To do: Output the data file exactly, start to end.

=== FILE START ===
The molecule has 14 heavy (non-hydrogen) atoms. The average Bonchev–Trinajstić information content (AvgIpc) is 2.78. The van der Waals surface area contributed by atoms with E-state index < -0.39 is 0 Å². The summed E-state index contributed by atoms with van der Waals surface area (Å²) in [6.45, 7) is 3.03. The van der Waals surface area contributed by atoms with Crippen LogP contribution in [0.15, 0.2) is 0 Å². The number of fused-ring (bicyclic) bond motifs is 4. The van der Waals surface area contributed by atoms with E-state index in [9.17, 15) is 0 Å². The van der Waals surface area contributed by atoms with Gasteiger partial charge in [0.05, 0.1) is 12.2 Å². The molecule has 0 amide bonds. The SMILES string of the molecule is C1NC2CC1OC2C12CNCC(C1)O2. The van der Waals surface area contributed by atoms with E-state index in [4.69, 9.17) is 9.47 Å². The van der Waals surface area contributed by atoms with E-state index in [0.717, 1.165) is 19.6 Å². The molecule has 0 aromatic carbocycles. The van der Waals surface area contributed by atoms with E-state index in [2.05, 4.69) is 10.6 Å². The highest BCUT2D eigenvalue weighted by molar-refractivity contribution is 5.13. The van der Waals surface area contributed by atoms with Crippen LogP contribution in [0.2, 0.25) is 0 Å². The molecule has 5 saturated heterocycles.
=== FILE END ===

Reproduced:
The molecule has 14 heavy (non-hydrogen) atoms. The average Bonchev–Trinajstić information content (AvgIpc) is 2.78. The van der Waals surface area contributed by atoms with E-state index < -0.39 is 0 Å². The summed E-state index contributed by atoms with van der Waals surface area (Å²) in [6.45, 7) is 3.03. The van der Waals surface area contributed by atoms with Crippen LogP contribution in [0.15, 0.2) is 0 Å². The number of fused-ring (bicyclic) bond motifs is 4. The van der Waals surface area contributed by atoms with E-state index in [9.17, 15) is 0 Å². The van der Waals surface area contributed by atoms with Gasteiger partial charge in [0.05, 0.1) is 12.2 Å². The molecule has 0 amide bonds. The SMILES string of the molecule is C1NC2CC1OC2C12CNCC(C1)O2. The van der Waals surface area contributed by atoms with E-state index in [4.69, 9.17) is 9.47 Å². The van der Waals surface area contributed by atoms with E-state index in [0.717, 1.165) is 19.6 Å². The molecule has 0 aromatic carbocycles. The van der Waals surface area contributed by atoms with E-state index in [2.05, 4.69) is 10.6 Å². The highest BCUT2D eigenvalue weighted by molar-refractivity contribution is 5.13. The van der Waals surface area contributed by atoms with Crippen LogP contribution in [0.2, 0.25) is 0 Å². The molecule has 5 saturated heterocycles.